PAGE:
September 2009

September 30, 2009

Tomorrow, about 11,500 legal immigrants in the Greater Boston area who lost their Commonwealth Care coverage on August 31st will be transitioned into the new Commonwealth Care Bridge plan, offered by CeltiCare. Legal immigrants in this category north and south of Boston will be enrolled on November 1st; Central and Western Mass residents will transition on December 1st.

While people in these areas are waiting for their coverage to begin, they remain eligible for the Health Safety Net program (formerly free care) and some may be eligible for emergency care via MassHealth Limited. Community Partners has a good explanation of these options, here.

The enrollment materials will include an insurance card with a primary care physician (PCP) assigned to the member. The assignments will not carry over the member's current PCP, so unless someone gets their current PCP by chance, each member will be assigned a new primary care doctor. Members can call at any time, however, to switch their primary care physician if they want to. The doctor must be in the network, which in Boston will be based on the Caritas Christi network. Additional health centers are being added as the plan negotiates with centers.

The following documents contain details about the plan:

CeltiCare’s customer service numbers will also be up and running tomorrow, with a dedicated phone number for folks in active treatment to call. CeltiCare says they plan to look at each care transition case individually to determine whether clients will be able to stay with their current providers to continue treatment.

CeltiCare Website: celticarehealthplan.com

Member Services: 866-895-1786

Direct line into medical management dep't for care transition issues (for those in active treatment): 866-895-1786 ext. 65292

TDD/TTY line: 866-614-1949

If you or someone you know needs assistance the following resources are available:

  • HCFA HelpLine: (800) 272-4232 or click here for our online HelpLine service.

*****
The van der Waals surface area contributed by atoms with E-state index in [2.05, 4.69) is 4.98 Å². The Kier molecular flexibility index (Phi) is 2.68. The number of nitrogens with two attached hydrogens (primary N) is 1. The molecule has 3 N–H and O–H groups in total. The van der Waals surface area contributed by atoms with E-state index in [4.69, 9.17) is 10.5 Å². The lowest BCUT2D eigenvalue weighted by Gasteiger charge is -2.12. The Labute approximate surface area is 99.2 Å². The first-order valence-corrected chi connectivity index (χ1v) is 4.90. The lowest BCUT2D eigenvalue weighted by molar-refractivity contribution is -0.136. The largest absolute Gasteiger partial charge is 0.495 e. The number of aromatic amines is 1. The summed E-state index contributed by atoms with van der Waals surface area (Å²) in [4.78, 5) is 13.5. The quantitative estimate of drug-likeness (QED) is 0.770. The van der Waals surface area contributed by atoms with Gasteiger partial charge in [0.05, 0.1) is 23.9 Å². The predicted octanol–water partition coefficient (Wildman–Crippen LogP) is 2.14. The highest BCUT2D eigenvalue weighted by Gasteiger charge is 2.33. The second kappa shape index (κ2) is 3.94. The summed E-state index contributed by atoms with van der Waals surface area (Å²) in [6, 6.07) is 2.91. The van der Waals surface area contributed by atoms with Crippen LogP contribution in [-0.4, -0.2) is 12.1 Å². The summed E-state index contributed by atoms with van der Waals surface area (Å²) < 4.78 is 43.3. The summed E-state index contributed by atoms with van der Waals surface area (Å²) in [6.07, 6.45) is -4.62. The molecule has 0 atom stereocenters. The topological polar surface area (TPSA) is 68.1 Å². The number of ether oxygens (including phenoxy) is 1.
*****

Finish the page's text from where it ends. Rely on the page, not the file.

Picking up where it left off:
• Community Partners: (413) 253-4283 / www.compartners.org
  • Mass Law Reform Institute: (617) 350-0700 x309 or 318
  • MIRA Coalition: (617) 350-5480

-Suzanne Curry
Health Reform Coalition Coordinator

September 30, 2009

The HCQCC met today to discuss the long-awaited Roadmap to Cost Containment (Roadmap). Prior to this part of the meeting, they had a few sub-committee updates. The anticipated sub-committee restructuring has been completed and there are now fewer committees with a sharper focus for each (check out our earlier post here). Jack Evjy, MD from the MMS presented a brief report on the Advisory Committee’s discussion about the Roadmap and promised a more detailed report at the next QCC meeting.

The Council also voted to amend their Data Intake Collection regulations. The changes allow for an administrative process for data collection and also establish a fee schedule for those who wish to use the QCC’s data. These regulations will the subject of a hearing in November, details to follow.

Last on the agenda was the discussion of the Roadmap. Secretary Bigby set the stage by reminding the Council of their previous goals around cost and quality and other state initiatives in this area. Beth Waldman and Michael Bailit, from Bailit Consulting, presented the Roadmap recommendations to the Council members. (see the slides here)

The recommendations are: adopt comprehensive payment reform, adopt and use health information technology, implement evidence-based coverage informed by comparative effectiveness information, develop health resource planning, support system redesign, implement health plan design innovation to promote use of high-value care, enact malpractice reform and peer review protections, implement administrative simplification, engage consumers, encourage healthy behaviors, and further promote transparency. (Check out the details on the proposals below the fold.)

Check out our blog here for more information on payment reform and the Special Commission’s recommendations. The discussion revolved around the specific recommendations of the Special Commission. Many questions remained unanswered as they were not addressed by the Special Commission, but rather left to the implementing oversight entity. Of special concern to the Council was the structure of the ACO- an undecided matter thus far. Based on the discussion, the final Roadmap may contain some further recommendations about the ACO structure and requirements for that structure.

Implement evidence-based coverage informed by comparative effectiveness information: The QCC would recommend creation of an entity (state or regional) to look at existing clinical research and synthesis of this research and make recommendations about services to insurers, employers, providers and consumers. The entity will focus initially on areas where there is overuse. The discussion around this topic also highlighted the need to look at areas where there is underuse as well. The potential for cost containment with this strategy is high based on the existing research and programs. The entity will also need to make sure there is an exception and appeal process for those individuals for whom the recommendation is clinically inappropriate.